EVSC 488/ ASTR 351
7 February 2005
- Recent Comets:
- Much maligned throughout history as harbingers of doom,
comets are "dirty-snowballs" (recipe here) in orbit around the
Sun. They become prominent when solar heat causes sublimation of trapped volatiles, producing the
coma and tail.
- Most are no larger than 10 km across.
- Unlike the planets, they tend to have highly elliptical
- Halley's comet orbits the Sun once every 76 years.
- According to Kepler's 3rd
law (p2=a3), a=18 AU.
It's orbit carries it beyond Saturn.
- Most comets spend most of their time at vast distances
from the Sun.
- During their brief visits close to the Sun,
ices sublimate from their surface making them a spectacular sight.
- Because comets are most active when they are
close to the Sun they are usually best viewed in the morning and evening skies.
- Anatomy of a Comet
- Nucleus - a less than 10 kilometer diameter ``dirty
snowball'' consisting of water, carbon dioxide, methane, and ammonia ices and dust grains.
- Interior Models
- Nuclei compared:
- The nuclei are thought to be planetary "building blocks" preserved from the time of the origin of the Solar System.
- Encounters with the forming giant planets flung some of them halfway out to the nearest star.
- Coma -- cloud of gas and dust grains, often greenish in color, produced by the sublimation of the nucleus when warmed by the Sun. Diameter = 100,000 km.
- Submillimeter Observations
- Tail -- coma material pushed back by the ``solar wind" and light pressure from sunlight.
- Comet tails point away from the Sun and can be up to 1AU long.
- Since gas and dust behave differently under the
influence of sunlight pressure and the solar
wind comets usually have separate gas and dust tails.
- The gas tail, often called an ion tail, points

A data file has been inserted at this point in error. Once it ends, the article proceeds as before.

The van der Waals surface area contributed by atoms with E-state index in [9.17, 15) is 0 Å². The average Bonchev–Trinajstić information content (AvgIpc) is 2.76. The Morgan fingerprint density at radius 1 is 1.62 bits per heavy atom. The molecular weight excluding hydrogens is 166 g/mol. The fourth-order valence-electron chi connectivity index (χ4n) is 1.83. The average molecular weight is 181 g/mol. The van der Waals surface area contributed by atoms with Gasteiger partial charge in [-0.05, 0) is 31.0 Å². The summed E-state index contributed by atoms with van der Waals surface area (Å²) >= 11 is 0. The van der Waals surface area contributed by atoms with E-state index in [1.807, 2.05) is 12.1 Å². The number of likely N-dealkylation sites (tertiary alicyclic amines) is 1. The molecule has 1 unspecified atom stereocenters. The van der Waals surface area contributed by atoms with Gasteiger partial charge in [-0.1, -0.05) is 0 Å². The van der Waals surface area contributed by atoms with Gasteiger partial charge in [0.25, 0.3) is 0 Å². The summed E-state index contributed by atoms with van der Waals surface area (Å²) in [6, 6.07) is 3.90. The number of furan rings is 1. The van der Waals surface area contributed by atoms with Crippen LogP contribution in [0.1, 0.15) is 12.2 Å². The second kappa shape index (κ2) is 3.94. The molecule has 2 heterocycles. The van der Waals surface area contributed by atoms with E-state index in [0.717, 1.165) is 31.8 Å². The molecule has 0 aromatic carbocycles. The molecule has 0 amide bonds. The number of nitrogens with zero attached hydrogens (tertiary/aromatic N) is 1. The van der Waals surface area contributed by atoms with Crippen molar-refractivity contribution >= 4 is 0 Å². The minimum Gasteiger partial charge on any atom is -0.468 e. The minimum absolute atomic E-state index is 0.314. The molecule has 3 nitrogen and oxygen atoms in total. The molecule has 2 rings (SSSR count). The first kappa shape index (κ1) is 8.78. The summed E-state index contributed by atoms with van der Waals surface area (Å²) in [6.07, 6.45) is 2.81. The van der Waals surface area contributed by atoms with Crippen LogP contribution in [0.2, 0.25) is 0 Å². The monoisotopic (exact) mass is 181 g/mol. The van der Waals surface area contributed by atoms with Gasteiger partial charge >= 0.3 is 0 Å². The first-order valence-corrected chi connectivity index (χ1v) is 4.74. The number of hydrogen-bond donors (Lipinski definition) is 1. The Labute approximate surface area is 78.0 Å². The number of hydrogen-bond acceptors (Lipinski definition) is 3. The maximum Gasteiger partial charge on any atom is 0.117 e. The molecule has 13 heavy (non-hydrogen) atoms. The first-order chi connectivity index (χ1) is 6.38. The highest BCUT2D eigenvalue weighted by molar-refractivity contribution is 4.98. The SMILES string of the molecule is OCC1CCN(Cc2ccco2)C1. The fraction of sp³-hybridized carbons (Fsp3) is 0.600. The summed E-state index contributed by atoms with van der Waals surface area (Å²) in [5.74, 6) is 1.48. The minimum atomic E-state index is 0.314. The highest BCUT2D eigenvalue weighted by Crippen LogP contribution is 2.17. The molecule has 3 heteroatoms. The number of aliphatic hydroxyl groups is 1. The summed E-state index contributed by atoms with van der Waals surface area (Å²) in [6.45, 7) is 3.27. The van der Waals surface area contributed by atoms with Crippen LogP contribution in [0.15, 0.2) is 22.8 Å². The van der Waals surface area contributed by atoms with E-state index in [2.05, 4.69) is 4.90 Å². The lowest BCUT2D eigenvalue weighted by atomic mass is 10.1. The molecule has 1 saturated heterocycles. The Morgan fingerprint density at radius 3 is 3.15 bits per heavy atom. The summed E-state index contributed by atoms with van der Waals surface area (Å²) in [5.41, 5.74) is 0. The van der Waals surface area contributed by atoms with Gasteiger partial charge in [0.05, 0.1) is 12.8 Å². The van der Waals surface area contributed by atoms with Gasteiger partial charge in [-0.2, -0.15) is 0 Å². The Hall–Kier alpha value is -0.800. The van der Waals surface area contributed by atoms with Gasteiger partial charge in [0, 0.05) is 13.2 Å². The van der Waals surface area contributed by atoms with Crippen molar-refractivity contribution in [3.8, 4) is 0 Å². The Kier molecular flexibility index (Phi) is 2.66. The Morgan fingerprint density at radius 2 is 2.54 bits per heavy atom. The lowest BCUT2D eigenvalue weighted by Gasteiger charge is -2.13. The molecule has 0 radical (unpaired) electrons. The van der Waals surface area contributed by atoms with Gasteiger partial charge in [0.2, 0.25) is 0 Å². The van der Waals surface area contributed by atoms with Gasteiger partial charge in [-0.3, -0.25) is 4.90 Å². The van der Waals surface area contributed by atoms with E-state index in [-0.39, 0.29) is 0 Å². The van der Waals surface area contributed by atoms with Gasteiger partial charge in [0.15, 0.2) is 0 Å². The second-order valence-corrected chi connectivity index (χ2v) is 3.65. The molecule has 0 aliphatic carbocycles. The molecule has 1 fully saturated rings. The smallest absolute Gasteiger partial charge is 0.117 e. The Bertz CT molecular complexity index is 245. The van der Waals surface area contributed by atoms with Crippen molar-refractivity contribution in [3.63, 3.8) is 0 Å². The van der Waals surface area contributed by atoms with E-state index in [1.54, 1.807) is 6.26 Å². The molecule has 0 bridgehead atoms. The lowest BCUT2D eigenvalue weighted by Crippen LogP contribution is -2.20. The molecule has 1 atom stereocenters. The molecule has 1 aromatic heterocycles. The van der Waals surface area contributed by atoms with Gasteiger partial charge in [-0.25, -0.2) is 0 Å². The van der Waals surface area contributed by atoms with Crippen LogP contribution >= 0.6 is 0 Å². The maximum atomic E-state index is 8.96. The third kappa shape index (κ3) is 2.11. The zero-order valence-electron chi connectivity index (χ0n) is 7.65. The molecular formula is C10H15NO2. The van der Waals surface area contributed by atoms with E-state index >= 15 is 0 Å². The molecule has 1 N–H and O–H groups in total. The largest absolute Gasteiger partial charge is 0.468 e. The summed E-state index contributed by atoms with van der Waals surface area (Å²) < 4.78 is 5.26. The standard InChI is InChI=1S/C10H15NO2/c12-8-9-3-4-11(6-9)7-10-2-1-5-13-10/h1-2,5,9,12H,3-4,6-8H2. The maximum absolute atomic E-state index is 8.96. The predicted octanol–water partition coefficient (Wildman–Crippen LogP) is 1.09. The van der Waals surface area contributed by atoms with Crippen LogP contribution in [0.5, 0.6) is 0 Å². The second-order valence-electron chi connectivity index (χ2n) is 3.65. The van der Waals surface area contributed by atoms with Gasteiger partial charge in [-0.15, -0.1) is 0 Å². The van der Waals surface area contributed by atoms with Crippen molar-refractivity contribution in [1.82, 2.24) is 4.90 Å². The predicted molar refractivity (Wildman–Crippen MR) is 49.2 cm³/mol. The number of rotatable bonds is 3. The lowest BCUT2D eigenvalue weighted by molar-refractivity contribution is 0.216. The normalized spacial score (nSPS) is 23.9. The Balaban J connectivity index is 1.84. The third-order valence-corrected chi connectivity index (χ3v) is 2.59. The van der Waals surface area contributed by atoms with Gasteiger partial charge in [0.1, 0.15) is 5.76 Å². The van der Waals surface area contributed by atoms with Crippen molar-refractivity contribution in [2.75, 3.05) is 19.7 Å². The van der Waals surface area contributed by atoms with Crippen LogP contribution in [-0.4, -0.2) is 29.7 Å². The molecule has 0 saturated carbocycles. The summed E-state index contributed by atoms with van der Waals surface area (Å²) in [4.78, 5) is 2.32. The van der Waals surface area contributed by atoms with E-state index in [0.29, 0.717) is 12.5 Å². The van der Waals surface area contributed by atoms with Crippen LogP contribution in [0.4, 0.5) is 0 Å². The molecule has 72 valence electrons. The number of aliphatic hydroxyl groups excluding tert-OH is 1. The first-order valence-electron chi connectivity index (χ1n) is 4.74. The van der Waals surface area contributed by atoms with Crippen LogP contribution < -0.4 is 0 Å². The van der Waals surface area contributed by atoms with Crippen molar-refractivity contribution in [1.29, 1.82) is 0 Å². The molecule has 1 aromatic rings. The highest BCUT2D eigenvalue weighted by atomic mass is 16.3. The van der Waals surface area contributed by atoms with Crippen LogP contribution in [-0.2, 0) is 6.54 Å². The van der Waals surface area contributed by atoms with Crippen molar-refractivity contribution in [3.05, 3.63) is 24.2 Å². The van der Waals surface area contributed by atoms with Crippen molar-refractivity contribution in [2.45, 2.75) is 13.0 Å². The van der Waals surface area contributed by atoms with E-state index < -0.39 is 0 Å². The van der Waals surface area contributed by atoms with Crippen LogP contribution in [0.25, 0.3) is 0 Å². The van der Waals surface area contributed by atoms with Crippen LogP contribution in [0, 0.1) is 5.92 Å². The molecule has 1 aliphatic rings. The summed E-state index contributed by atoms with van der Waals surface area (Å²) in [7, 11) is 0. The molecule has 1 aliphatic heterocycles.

directly away from the Sun. It is produced when neutral gas molecules in the coma are
ionized by solar UV photons: CO + hv -> CO+.
- Dust particles are pushed out of the coma by radiation
pressure. They appear white or pink because they reflect incident sunlight
(more efficiently at longer wavelengths). Because the individual particles
are in orbit about the Sun, they produce a curved tail.
9 February 2005
- Origin of Comets
- Comets have long been considered icy planetesimals preserved from the
beginnings of the Solar System...
- Interaction with the forming planets ejected them into
the ``Oort cloud" -- a vast reservoir of comet nuclei surrounding
the solar system which extends nearly 1/2 way to the nearest
star (50,000 AU).
- The Oort Cloud may contain 1,000,000,000,000 (a trillion) cometary
nuclei, although the combined mass of these comets is less than
that of the Earth.
- Only a tiny fraction of these icy bodies are on highly elongated
orbits which will carry them close to the Sun.
- Long vs. Short Period comets:
- The Oort Cloud is the source for of long period (>200 yrs) comets.
They may be passing near the Sun for the first time or are on such
elliptical orbits that
they visit the neighborhood of the Sun only every few million years.
- Short period (<200 yrs) comets are former long period comets trapped
in the Solar System when their orbital path was modified by
gravitational attraction when passing close to a large planet.
The source of the short period comets is thought to be the Kuiper Belt
(30 - 50 AU).
- Examples of short period comets: Halley's Comet orbits the Sun once every 76 years.
Comet Encke orbits the Sun every 3.3 years.
- A comet loses about 1% of its
mass with each passage near the Sun. Short period comets
eventually become inactive and look more like asteroids
after several hundred orbits.
- Kuiper Belt objects (KBO's): (1000+ and counting)
- Comets are generally thought to be primitive bodies - icy planetesimals preserved from the origin of the Solar System..... or are they?
- Long period comets (Oort Cloud) are likely primordial.
- Short period comets are likely produced by collisions in the Kuiper Belt.
- Saturn's Moon Phoebe - Dead Comet or
- Albedo - dark 8%
- Size - relatively small, ~214 km, compared to other moons of Saturn, large for a comet nucleus!
- Retrograde - 548 days
- Distance from Saturn - 215 Saturn radii (Iapetus, the next closest to Saturn, is 59 Saturn radii)
- Rotation is NOT synchronous - 9.4 hours
- Meteor Showers and their relationship to Comets
A nice Comets and Meteor Showers site
- 1986 GIOTTO, Vega 1 & 2 - Halley
- 2001 DEEP SPACE 1
- 2002 COmet Nucleus TOUR -> CONTOUR - Encke , Schwassmann-Wachmann 3, d'Arrest (or other newly discovered comet)
- 2004 STARDUST
- 2005 DEEP IMPACT 4 July 2005!
Cassini Spacecraft to fly 1200 km over Enceladus NEXT Thursday, 17 February!
Cassini Imaging Team Leader, Carolyn Porco, comes to UVA,
Monday, 4 April.
Astronomy Colloquium 4pm, 201 Astronomy Building.